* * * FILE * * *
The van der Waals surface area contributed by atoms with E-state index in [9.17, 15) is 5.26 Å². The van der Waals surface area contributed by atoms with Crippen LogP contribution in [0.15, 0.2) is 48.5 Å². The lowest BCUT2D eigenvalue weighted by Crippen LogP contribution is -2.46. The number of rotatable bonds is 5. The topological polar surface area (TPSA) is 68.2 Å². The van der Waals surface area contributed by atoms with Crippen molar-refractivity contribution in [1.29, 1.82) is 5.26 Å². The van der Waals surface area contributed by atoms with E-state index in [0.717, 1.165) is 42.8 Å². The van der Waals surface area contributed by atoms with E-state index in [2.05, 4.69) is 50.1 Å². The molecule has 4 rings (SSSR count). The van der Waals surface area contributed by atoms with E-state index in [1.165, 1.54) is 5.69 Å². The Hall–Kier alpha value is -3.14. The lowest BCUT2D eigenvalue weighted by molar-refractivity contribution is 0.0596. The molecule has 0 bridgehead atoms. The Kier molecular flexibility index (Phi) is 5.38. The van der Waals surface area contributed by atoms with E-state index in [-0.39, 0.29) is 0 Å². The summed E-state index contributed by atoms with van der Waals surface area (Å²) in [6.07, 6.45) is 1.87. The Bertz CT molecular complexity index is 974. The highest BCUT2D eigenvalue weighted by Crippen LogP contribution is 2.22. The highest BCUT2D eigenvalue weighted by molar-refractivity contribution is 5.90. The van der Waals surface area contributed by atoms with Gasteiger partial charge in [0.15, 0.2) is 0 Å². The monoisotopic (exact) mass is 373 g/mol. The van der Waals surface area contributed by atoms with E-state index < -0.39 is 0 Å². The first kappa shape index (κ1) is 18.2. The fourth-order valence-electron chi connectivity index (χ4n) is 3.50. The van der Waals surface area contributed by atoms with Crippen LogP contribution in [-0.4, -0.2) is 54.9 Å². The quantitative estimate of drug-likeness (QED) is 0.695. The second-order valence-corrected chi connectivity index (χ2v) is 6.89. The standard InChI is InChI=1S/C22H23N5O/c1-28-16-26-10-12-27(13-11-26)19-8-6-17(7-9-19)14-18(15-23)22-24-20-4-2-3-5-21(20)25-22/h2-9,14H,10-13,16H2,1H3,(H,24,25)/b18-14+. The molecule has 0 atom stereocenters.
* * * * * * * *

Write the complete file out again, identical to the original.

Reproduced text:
The van der Waals surface area contributed by atoms with E-state index in [9.17, 15) is 5.26 Å². The van der Waals surface area contributed by atoms with Crippen LogP contribution in [0.15, 0.2) is 48.5 Å². The lowest BCUT2D eigenvalue weighted by Crippen LogP contribution is -2.46. The number of rotatable bonds is 5. The topological polar surface area (TPSA) is 68.2 Å². The van der Waals surface area contributed by atoms with Crippen molar-refractivity contribution in [1.29, 1.82) is 5.26 Å². The van der Waals surface area contributed by atoms with E-state index in [0.717, 1.165) is 42.8 Å². The van der Waals surface area contributed by atoms with E-state index in [2.05, 4.69) is 50.1 Å². The molecule has 4 rings (SSSR count). The van der Waals surface area contributed by atoms with E-state index in [1.165, 1.54) is 5.69 Å². The Hall–Kier alpha value is -3.14. The lowest BCUT2D eigenvalue weighted by molar-refractivity contribution is 0.0596. The molecule has 0 bridgehead atoms. The Kier molecular flexibility index (Phi) is 5.38. The van der Waals surface area contributed by atoms with E-state index in [-0.39, 0.29) is 0 Å². The summed E-state index contributed by atoms with van der Waals surface area (Å²) in [6.07, 6.45) is 1.87. The Bertz CT molecular complexity index is 974. The highest BCUT2D eigenvalue weighted by Crippen LogP contribution is 2.22. The highest BCUT2D eigenvalue weighted by molar-refractivity contribution is 5.90. The van der Waals surface area contributed by atoms with Gasteiger partial charge in [0.15, 0.2) is 0 Å². The monoisotopic (exact) mass is 373 g/mol. The van der Waals surface area contributed by atoms with E-state index < -0.39 is 0 Å². The first kappa shape index (κ1) is 18.2. The fourth-order valence-electron chi connectivity index (χ4n) is 3.50. The van der Waals surface area contributed by atoms with Crippen LogP contribution in [-0.4, -0.2) is 54.9 Å². The quantitative estimate of drug-likeness (QED) is 0.695. The second-order valence-corrected chi connectivity index (χ2v) is 6.89. The standard InChI is InChI=1S/C22H23N5O/c1-28-16-26-10-12-27(13-11-26)19-8-6-17(7-9-19)14-18(15-23)22-24-20-4-2-3-5-21(20)25-22/h2-9,14H,10-13,16H2,1H3,(H,24,25)/b18-14+. The molecule has 0 atom stereocenters.